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(photo: International Mountain Bike Association)

Rocky Mountain National Park is considering allowing cycling on a two-mile section of the East Shore Trail near Grand Lake, CO. Citizens may comment in person at either of two public meetings: one in Grand Lake on February 11 and one in Boulder on February 24. They are also taking public comment via their website until March 3.

If you favor the idea of being allowed to ride this Colorado gem, click here for some helpful guidelines for providing comment.

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# Comments

    • Jeff Barber

      Yeah… and the Grand Lake side is not very accessible. You’ll drive past all the amazing MTB trails in the Winter Park area before you get there. 🙂

    • Greg Heil

      This has been my exact thoughts all along. They’ve been working on this for years!

      However, what if Rocky Mountain National Park is using this as a tester, to see if it will be viable for other trails? And what if other parks continue this trend?

      I’m optimistically hoping that this is just the tip of the iceberg…

    • Jeff Barber

      Fingers crossed that you’re right Greg.

    • skibum

      Yeah, I think its important to take a long-term view here.

      The short trail segment thing is actually kind of important. There are a number of places where great trails outside NPs dip into the park briefly, rendering the whole route nonviable for biking. If we can have success with two miles, then why not complete the Maah Daah Hey as it cuts through Teddy Roosevelt National Park, or even trails that detour briefly into the more remote parts of Yellowstone?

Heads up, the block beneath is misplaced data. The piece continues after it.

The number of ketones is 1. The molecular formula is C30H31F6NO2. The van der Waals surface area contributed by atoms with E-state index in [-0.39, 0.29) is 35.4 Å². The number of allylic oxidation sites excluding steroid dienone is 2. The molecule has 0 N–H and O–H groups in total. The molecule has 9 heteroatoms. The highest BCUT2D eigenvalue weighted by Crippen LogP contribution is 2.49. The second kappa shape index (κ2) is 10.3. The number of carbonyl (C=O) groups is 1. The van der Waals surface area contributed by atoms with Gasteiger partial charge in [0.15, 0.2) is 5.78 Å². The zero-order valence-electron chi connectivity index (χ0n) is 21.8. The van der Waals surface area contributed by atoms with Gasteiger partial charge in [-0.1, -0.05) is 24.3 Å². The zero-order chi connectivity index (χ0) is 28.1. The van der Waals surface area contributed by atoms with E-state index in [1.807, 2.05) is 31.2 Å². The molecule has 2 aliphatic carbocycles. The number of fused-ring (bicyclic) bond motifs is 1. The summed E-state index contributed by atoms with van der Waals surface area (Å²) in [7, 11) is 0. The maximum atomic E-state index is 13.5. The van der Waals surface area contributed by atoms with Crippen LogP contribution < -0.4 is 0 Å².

• grandlakejames

      This is just a small part of a larger plan for the East Shore Trail. If approved, the next leg is nearly 4.5 miles in the Park and that will connect to a trail in the USFS that continues for an additional 6.5 miles. Total ride will be +/- 13 miles along Shadow Mtn Lake, the Colorado River and Lake Granby.

      This two miles is the most important, without it the rest of the trail is just a dream. Let’s hope it is approved.

    • Greg Heil

      I like how he compares mountain bikes to a hotel… yeah, it’s pretty much the same thing.

    • jkldouglas

      To be honest, this doesn’t really surprise me. People have this idea stuck in their heads that bikes cause more damage, even though it isn’t true. Until that thought becomes the minority rather than the majority we will continue to wage this war.

    • skibum

      It is more valid to compare bikes to boots since studies show the impacts to be similar. If one doesn’t belong in the back country, neither does the other.

      Since the author chose to quote Edward Abbey, I will as well:
      “A man on foot, on horseback or on a bicycle will see more, feel more, enjoy more in one mile than the motorized tourists can in a hundred miles.” — Edward Abbey

    • grandlakejames

      I like how he talks about this trail like it is in the middle of nowhere. It is located along a lake that has motorized boats on it. There are houses across the lake. It is so far from a wilderness experience. There will always be opposition. Make sure to post comments, we need as many positive comments as possible.

  • jkey6

    I don’t really understand how to make a “public comment” on their website. The only contact I think I can make is an e-mail. Also, the link on IMBA leads to a dead page.

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